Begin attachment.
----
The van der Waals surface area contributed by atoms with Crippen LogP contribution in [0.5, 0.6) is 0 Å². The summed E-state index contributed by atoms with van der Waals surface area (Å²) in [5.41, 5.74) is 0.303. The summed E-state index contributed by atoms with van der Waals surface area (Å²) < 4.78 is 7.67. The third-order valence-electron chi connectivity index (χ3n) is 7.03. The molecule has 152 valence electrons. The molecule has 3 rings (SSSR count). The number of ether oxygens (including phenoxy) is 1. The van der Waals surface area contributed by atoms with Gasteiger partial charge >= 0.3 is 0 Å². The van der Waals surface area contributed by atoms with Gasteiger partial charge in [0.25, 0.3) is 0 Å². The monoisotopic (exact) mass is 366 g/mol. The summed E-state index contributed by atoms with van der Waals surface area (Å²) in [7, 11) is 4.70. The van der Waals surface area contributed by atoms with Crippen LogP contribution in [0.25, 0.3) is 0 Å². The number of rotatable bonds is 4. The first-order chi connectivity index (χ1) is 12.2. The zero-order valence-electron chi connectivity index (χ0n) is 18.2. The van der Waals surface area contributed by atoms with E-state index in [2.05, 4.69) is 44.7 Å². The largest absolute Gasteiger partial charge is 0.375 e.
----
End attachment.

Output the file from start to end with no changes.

The van der Waals surface area contributed by atoms with Crippen LogP contribution in [0.5, 0.6) is 0 Å². The summed E-state index contributed by atoms with van der Waals surface area (Å²) in [5.41, 5.74) is 0.303. The summed E-state index contributed by atoms with van der Waals surface area (Å²) < 4.78 is 7.67. The third-order valence-electron chi connectivity index (χ3n) is 7.03. The molecule has 152 valence electrons. The molecule has 3 rings (SSSR count). The number of ether oxygens (including phenoxy) is 1. The van der Waals surface area contributed by atoms with Gasteiger partial charge >= 0.3 is 0 Å². The van der Waals surface area contributed by atoms with Gasteiger partial charge in [0.25, 0.3) is 0 Å². The monoisotopic (exact) mass is 366 g/mol. The summed E-state index contributed by atoms with van der Waals surface area (Å²) in [7, 11) is 4.70. The van der Waals surface area contributed by atoms with Crippen LogP contribution in [0.25, 0.3) is 0 Å². The number of rotatable bonds is 4. The first-order chi connectivity index (χ1) is 12.2. The zero-order valence-electron chi connectivity index (χ0n) is 18.2. The van der Waals surface area contributed by atoms with E-state index in [2.05, 4.69) is 44.7 Å². The largest absolute Gasteiger partial charge is 0.375 e.